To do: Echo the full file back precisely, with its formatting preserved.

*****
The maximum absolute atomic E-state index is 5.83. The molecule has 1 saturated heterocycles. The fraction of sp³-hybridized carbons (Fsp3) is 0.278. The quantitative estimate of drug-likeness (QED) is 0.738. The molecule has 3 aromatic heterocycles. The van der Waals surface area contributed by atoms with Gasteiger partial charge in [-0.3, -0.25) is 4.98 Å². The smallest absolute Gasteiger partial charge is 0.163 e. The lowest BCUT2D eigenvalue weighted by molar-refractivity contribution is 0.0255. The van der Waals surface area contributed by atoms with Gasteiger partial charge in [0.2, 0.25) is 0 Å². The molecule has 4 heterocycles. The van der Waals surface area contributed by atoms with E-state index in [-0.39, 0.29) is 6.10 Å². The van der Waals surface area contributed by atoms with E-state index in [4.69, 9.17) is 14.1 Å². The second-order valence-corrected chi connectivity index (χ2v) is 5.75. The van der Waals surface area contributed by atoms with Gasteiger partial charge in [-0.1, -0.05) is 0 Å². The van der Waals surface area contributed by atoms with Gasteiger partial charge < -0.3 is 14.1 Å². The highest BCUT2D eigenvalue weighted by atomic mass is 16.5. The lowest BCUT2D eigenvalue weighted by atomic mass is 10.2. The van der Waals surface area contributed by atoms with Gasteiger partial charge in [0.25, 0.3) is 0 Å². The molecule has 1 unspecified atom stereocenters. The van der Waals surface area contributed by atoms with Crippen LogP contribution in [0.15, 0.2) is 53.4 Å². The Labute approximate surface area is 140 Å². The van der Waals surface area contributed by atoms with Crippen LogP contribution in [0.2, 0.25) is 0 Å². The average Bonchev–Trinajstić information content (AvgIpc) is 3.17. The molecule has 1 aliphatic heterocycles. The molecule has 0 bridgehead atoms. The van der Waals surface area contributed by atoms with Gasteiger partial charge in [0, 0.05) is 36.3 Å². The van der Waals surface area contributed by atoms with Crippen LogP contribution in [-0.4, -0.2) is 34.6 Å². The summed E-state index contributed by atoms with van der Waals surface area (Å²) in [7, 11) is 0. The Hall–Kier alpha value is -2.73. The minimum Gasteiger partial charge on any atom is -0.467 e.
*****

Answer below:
The maximum absolute atomic E-state index is 5.83. The molecule has 1 saturated heterocycles. The fraction of sp³-hybridized carbons (Fsp3) is 0.278. The quantitative estimate of drug-likeness (QED) is 0.738. The molecule has 3 aromatic heterocycles. The van der Waals surface area contributed by atoms with Gasteiger partial charge in [-0.3, -0.25) is 4.98 Å². The smallest absolute Gasteiger partial charge is 0.163 e. The lowest BCUT2D eigenvalue weighted by molar-refractivity contribution is 0.0255. The van der Waals surface area contributed by atoms with Gasteiger partial charge in [0.2, 0.25) is 0 Å². The molecule has 4 heterocycles. The van der Waals surface area contributed by atoms with E-state index in [-0.39, 0.29) is 6.10 Å². The van der Waals surface area contributed by atoms with E-state index in [4.69, 9.17) is 14.1 Å². The second-order valence-corrected chi connectivity index (χ2v) is 5.75. The van der Waals surface area contributed by atoms with Gasteiger partial charge in [-0.1, -0.05) is 0 Å². The van der Waals surface area contributed by atoms with Gasteiger partial charge < -0.3 is 14.1 Å². The highest BCUT2D eigenvalue weighted by atomic mass is 16.5. The lowest BCUT2D eigenvalue weighted by atomic mass is 10.2. The van der Waals surface area contributed by atoms with Gasteiger partial charge in [0.25, 0.3) is 0 Å². The molecule has 1 unspecified atom stereocenters. The van der Waals surface area contributed by atoms with Crippen LogP contribution in [0.15, 0.2) is 53.4 Å². The Labute approximate surface area is 140 Å². The van der Waals surface area contributed by atoms with Crippen LogP contribution in [0.2, 0.25) is 0 Å². The average Bonchev–Trinajstić information content (AvgIpc) is 3.17. The molecule has 1 aliphatic heterocycles. The molecule has 0 bridgehead atoms. The van der Waals surface area contributed by atoms with Gasteiger partial charge in [0, 0.05) is 36.3 Å². The van der Waals surface area contributed by atoms with Crippen LogP contribution in [-0.4, -0.2) is 34.6 Å². The summed E-state index contributed by atoms with van der Waals surface area (Å²) in [7, 11) is 0. The Hall–Kier alpha value is -2.73. The minimum Gasteiger partial charge on any atom is -0.467 e.